The Paramount Recruitment blog notes to, “Make sure you list your employers’ full names (many employers will ask for candidates with experience of certain companies) and again, make sure you use all variants of that name (e.g. GSK or GlaxoSmithKline and, if the company has changed names, use both the name of the company when you worked there and what it is called now (e.g. Abbott Laboratories, now AbbVie.)

6. Get to the point.

In the U.S., a CV or curriculum vitae, refers to the kitchen sink— your full career history, full education, duties, grants, etc. If you’ve taught, it often includes the classes, the committees you’ve been on, and more. A resume is more of a highlight reel, typically two pages long that starts with a brief paragraph summary of your career, Key Skills bullet points, a professional history in chronological order with most recent jobs first, then education, and possibly awards and memberships. If you have a long list of publications or grant awards, it’s best to keep them to Select Publications and Grants and winnow them to a single page for a total of three pages, somewhat dependent on where you are in your career. If you’ve been knocking around for 25 years, your resume may go longer (or not). There’s a lot said about your resume being your “highlight reel.”

There are many excellent examples of resumes online if, like most people, you haven’t seen a lot of them. Or hiring a professional resume writer can be helpful as well.

7. Include all your information.

At least, that’s what the Paramount Recruitment blog says. They’re based in the UK (where they often refer to CVs interchangeably with resumes). They note that resumes should have visa status, contact numbers and appropriate contact times, addresses, locations you’re willing to work in, and salary details.

As a resume writer, I can say this is not typical in the U.S. And although my experience with international resumes is more limited, the salary details aren’t all that common either. (Visa status, however, often is).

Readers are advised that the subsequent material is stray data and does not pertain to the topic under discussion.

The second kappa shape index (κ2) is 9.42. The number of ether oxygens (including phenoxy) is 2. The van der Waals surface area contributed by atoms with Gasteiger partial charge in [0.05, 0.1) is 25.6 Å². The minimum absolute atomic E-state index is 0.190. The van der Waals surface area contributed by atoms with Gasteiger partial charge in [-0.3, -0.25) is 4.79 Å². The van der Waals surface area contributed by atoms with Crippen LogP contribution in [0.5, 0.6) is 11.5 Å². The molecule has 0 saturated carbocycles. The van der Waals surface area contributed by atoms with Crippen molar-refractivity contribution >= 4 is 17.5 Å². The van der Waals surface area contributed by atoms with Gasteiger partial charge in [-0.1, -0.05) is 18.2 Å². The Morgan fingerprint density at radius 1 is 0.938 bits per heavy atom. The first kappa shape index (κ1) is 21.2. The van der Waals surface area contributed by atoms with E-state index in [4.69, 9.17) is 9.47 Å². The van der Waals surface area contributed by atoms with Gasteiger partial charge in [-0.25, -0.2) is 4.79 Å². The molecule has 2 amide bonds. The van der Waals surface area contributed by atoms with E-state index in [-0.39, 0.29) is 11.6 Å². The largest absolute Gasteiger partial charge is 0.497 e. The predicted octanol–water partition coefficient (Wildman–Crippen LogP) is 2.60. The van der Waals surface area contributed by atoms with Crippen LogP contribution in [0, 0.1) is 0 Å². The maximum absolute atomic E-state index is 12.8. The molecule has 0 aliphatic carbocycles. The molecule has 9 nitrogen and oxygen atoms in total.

A number of candidates prefer to have only their name, phone number and email on their resume, largely because of privacy issues. Some people have concerns about having their address on an online document. This does not seem to be a problem in the current marketplace, although an address will be required on the application.

One thing to remember is to include your name at the very least on every page of the resume.

One other point about international resumes. A headshot on the header is very common internationally—and very rare in the U.S., except on resumes for people in media positions.

8. Now do it on LinkedIn.

Paramount notes that, “Many recruiters are now searching LinkedIn for candidates—so make sure your employment history is complete with all the information stated above and that your profile has a list of your skills and keywords.”

A couple other notes about LinkedIn. The career summary tends to be a little more casual on LinkedIn than on resumes, although it doesn’t have to be. But it can be. Recruiters who are searching LinkedIn are often looking for specific skills, for example, LCMS (or LC/MS), so if that’s a specific skillset you have, make sure you’ve listed it on LinkedIn. And a headshot is typical on LinkedIn. Since this is essentially an online resume/CV, make sure it represents a professional image of yourself—not one of you at the beach or partying at the club.

9. Proofread!

The number of CVs and resumes that go out from extremely well-educated people with typos or grammar errors is amazing. Run spellcheck, re-read it, and have somebody else go over it before you send it out!

And good luck!